A few weeks ago, the seventh edition of the ACM conference Learning @ Scale took place. The conference is dedicated to all forms of education where instruction is augmented through technology for delivery to a large number of learners — most notably, via the internet.
The event was initially supposed to take place at Georgia Tech in Atlanta, USA, back in May. But due to COVID-19, it was postponed and moved online, like many other conferences.
With the move online came increased accessibility. And with the pandemic came increased interest, since many institutions are currently transitioning online. As a result, the event saw its largest, most global audience to date: 280 attendees from 26 countries worldwide.
MOOCs have contributed to the democratization of learning. But the MOOC learning experience leaves something to be desired. For one, it’s not very social. And perhaps partly because of that, MOOCs don’t always succeed to the level we’d expect.
“What would it look like if we got the sort of scale you get with MOOCs but mixed it with the human experience we all live and love when teaching and learning [in person]?” asks Chris in his presentation. “This idea […] has been the secret sauce over at Stanford.”
The approach involves dividing large classrooms into small groups each led by a student TA. This way, the classroom as a whole may benefit from the instructor’s teaching. But individual students may also benefit from the social interactions afforded by their learners group.
And this idea scales globally. To do so, Chris and his team put together a course kit to teach computer science basics using this social approach. In addition, they developed a model for sharing teaching know-how by co-instructing the course in person in universities worldwide.
This crossborder approach raised a number of challenges:
How to deal with infrastructure limitations, such as the lack of reliable internet?
How to ensure teaching would be culturally relevant to local learners?
How to extend the approach to non-university contexts?
These questions are all addressed in Chris’ paper, which is available here.
Paper: Sensing Students’ Emotions to Improve Learning
In the paper Sensing Affect to Empower Students, Georgia Tech PhD student Qiaosi Wang and her co-authors explore students’ views on how technology may be used to sense learners’ emotions, and how said emotions may in turn be used to improve at-scale learning.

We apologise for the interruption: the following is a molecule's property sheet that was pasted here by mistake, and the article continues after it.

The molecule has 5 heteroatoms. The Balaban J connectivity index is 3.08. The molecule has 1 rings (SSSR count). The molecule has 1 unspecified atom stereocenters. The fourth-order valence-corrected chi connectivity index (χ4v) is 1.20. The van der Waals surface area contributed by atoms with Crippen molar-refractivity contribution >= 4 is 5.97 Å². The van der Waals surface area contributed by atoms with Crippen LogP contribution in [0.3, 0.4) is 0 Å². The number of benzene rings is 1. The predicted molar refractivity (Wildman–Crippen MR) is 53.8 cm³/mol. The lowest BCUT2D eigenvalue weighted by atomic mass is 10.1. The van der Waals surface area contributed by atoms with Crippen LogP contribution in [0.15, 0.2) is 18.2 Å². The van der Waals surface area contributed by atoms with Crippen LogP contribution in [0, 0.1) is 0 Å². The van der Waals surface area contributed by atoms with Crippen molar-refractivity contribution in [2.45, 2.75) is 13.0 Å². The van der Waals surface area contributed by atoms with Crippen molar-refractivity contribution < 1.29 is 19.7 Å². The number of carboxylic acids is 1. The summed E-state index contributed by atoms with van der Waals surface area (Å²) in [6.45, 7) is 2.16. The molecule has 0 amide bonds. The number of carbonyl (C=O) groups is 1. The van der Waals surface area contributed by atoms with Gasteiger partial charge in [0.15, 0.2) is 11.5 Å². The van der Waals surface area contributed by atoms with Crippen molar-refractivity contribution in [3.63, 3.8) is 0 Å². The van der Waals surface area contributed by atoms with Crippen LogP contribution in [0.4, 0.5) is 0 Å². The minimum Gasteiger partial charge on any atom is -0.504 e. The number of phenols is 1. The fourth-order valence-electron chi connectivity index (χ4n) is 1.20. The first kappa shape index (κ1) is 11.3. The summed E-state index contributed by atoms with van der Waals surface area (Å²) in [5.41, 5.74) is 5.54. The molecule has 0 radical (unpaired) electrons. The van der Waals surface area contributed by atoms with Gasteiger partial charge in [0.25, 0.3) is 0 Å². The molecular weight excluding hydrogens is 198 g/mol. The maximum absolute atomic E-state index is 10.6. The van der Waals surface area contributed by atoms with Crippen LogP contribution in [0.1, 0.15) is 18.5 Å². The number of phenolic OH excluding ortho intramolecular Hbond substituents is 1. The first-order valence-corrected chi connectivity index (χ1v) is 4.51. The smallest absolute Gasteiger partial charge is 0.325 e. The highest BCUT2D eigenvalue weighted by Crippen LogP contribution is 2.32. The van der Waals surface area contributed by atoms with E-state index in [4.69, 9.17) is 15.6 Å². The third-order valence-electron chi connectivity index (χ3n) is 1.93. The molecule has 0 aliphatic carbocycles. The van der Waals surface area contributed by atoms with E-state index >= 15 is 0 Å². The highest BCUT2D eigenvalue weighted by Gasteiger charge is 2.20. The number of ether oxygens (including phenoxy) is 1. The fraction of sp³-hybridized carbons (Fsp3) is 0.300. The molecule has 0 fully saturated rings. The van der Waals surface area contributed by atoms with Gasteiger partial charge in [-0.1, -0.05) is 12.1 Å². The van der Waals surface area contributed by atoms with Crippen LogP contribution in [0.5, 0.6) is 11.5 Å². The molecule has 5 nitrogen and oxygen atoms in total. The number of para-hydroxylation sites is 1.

Imagine you’re teaching in a small classroom. You can immediately see students’ emotions: whether they’re bored, whether they’re confused, whether they’re excited. And you can react accordingly. If students seem confused, you can try to re-explain things more clearly.
“However, in large-scale educational contexts [large classrooms or online], this emotional feedback is completely lost,” explains Qiaosi in her presentation. “So there’s no way for you to detect students’ emotions or provide timely interventions.”
Technology can help address this problem. Cameras or smart wristwatches can be used to sense students’ emotions at scale. And the data can be used to improve learning. If a video lesson causes much confusion, perhaps it’s due for a refresh.
But this technology also raises questions:
What concerns do students have regarding the collection of their affect data?
How can students use their affect data to support their learning?
What type of affect sensor would students prefer?
These questions are at the heart of Qiaosi’s paper, which is available here.
The two papers above respectively received the conference best paper award and best student paper award. Besides papers, the conference included workshops. Let’s talk about one.
Workshop: Discussing At-Scale Learning Worldwide
The workshop Global Learning @ Scale — co-organized by Georgia Tech’s Dr. David Joyner; Tokyo Tech, Galileo University, and HPI researchers; and Class Central — aimed to shine a light on large-scale learning initiatives around the globe.
While paper sessions focused on hard research, this workshop was an opportunity for more casual conversation on a topic often overlooked: at-scale learning isn’t bound to any specific country; it’s occurring worldwide — sometimes in peculiar and interesting ways.
For instance, Dr. Joyner talked about Georgia Tech’s online master’s degrees and some of their latest developments, such as online students meeting in person in Shenzhen, China, to receive face-to-face instructions, thereby reclaiming some of the social aspects of the on-campus experience that are hard to translate online.
Dr. Jeffrey Cross and PhD student May Kristine Carlon talked about the key role mentorships play in the Japanese society, where a kōhai (mentee) learns from a senpai (mentor) — an educational pattern that permeates all facets of Japan’s culture, academia, and industry.
In the second part of the workshop, attendees were divided into groups to discuss topics inspired by the talks. In our group, Dr. Thomas Staubitz talked about the challenges of credit transfer across European institutions. And Dr. Rocael Hernández talked about the usage of online proctoring in Galileo University’s online degrees.
I believe there’s a strong appetite for these sorts of discussions centered around large-scale, but often little-known, global learning initiatives, their peculiarities, and their growth. Global Learning @ Scale seems to be the ideal venue to satiate this appetite in the years to come.
Learning @ Scale 2021
Barring any setbacks, next year, Learning @ Scale should be hosted at the Hasso Plattner Institut in Potsdam, Germany. The event will take place alongside EMOOCs, the biennial European MOOC conference, in which Class Central participated in 2019. We hope the event retains some of the accessibility gained this year. And we hope to see many of you there.